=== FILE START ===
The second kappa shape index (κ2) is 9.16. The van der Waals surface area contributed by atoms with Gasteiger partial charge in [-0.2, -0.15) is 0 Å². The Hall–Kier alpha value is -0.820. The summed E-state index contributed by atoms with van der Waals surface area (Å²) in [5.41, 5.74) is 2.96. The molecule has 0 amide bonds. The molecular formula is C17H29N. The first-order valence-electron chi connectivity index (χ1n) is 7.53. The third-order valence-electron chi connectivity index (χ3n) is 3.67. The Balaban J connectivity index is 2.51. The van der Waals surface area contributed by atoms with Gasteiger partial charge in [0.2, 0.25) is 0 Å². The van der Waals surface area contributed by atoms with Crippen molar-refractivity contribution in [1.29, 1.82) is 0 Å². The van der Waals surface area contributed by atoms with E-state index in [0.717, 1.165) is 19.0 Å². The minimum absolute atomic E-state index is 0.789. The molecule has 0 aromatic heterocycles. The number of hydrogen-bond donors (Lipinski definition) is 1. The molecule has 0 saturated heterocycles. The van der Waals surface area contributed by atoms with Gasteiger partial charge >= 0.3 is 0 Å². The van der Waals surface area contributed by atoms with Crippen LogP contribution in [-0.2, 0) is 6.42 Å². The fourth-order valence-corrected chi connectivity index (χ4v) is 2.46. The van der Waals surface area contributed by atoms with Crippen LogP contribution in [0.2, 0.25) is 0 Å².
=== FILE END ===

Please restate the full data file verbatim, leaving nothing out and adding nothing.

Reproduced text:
The second kappa shape index (κ2) is 9.16. The van der Waals surface area contributed by atoms with Gasteiger partial charge in [-0.2, -0.15) is 0 Å². The Hall–Kier alpha value is -0.820. The summed E-state index contributed by atoms with van der Waals surface area (Å²) in [5.41, 5.74) is 2.96. The molecule has 0 amide bonds. The molecular formula is C17H29N. The first-order valence-electron chi connectivity index (χ1n) is 7.53. The third-order valence-electron chi connectivity index (χ3n) is 3.67. The Balaban J connectivity index is 2.51. The van der Waals surface area contributed by atoms with Gasteiger partial charge in [0.2, 0.25) is 0 Å². The van der Waals surface area contributed by atoms with Crippen molar-refractivity contribution in [1.29, 1.82) is 0 Å². The van der Waals surface area contributed by atoms with E-state index in [0.717, 1.165) is 19.0 Å². The minimum absolute atomic E-state index is 0.789. The molecule has 0 aromatic heterocycles. The number of hydrogen-bond donors (Lipinski definition) is 1. The molecule has 0 saturated heterocycles. The van der Waals surface area contributed by atoms with Gasteiger partial charge >= 0.3 is 0 Å². The van der Waals surface area contributed by atoms with Crippen LogP contribution in [-0.2, 0) is 6.42 Å². The fourth-order valence-corrected chi connectivity index (χ4v) is 2.46. The van der Waals surface area contributed by atoms with Crippen LogP contribution in [0.2, 0.25) is 0 Å².